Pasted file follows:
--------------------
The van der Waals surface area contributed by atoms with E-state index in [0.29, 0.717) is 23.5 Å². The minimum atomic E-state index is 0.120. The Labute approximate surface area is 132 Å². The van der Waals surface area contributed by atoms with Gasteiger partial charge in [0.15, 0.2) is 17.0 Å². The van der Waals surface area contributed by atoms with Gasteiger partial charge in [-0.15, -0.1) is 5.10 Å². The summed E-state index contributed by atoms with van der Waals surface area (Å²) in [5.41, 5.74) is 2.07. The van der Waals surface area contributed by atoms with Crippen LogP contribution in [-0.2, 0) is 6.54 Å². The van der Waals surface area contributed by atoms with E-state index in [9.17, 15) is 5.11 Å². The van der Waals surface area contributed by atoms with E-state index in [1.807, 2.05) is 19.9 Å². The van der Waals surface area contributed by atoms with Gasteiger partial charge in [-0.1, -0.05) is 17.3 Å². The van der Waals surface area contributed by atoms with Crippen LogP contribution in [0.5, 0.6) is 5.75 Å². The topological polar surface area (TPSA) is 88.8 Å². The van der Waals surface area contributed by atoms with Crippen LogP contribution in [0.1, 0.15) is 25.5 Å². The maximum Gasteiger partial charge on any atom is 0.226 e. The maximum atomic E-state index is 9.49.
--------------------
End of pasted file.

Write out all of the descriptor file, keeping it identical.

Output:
The van der Waals surface area contributed by atoms with E-state index in [0.29, 0.717) is 23.5 Å². The minimum atomic E-state index is 0.120. The Labute approximate surface area is 132 Å². The van der Waals surface area contributed by atoms with Gasteiger partial charge in [0.15, 0.2) is 17.0 Å². The van der Waals surface area contributed by atoms with Gasteiger partial charge in [-0.15, -0.1) is 5.10 Å². The summed E-state index contributed by atoms with van der Waals surface area (Å²) in [5.41, 5.74) is 2.07. The van der Waals surface area contributed by atoms with Crippen LogP contribution in [-0.2, 0) is 6.54 Å². The van der Waals surface area contributed by atoms with E-state index in [9.17, 15) is 5.11 Å². The van der Waals surface area contributed by atoms with E-state index in [1.807, 2.05) is 19.9 Å². The van der Waals surface area contributed by atoms with Gasteiger partial charge in [-0.1, -0.05) is 17.3 Å². The van der Waals surface area contributed by atoms with Crippen LogP contribution in [0.5, 0.6) is 5.75 Å². The topological polar surface area (TPSA) is 88.8 Å². The van der Waals surface area contributed by atoms with Crippen LogP contribution in [0.1, 0.15) is 25.5 Å². The maximum Gasteiger partial charge on any atom is 0.226 e. The maximum atomic E-state index is 9.49.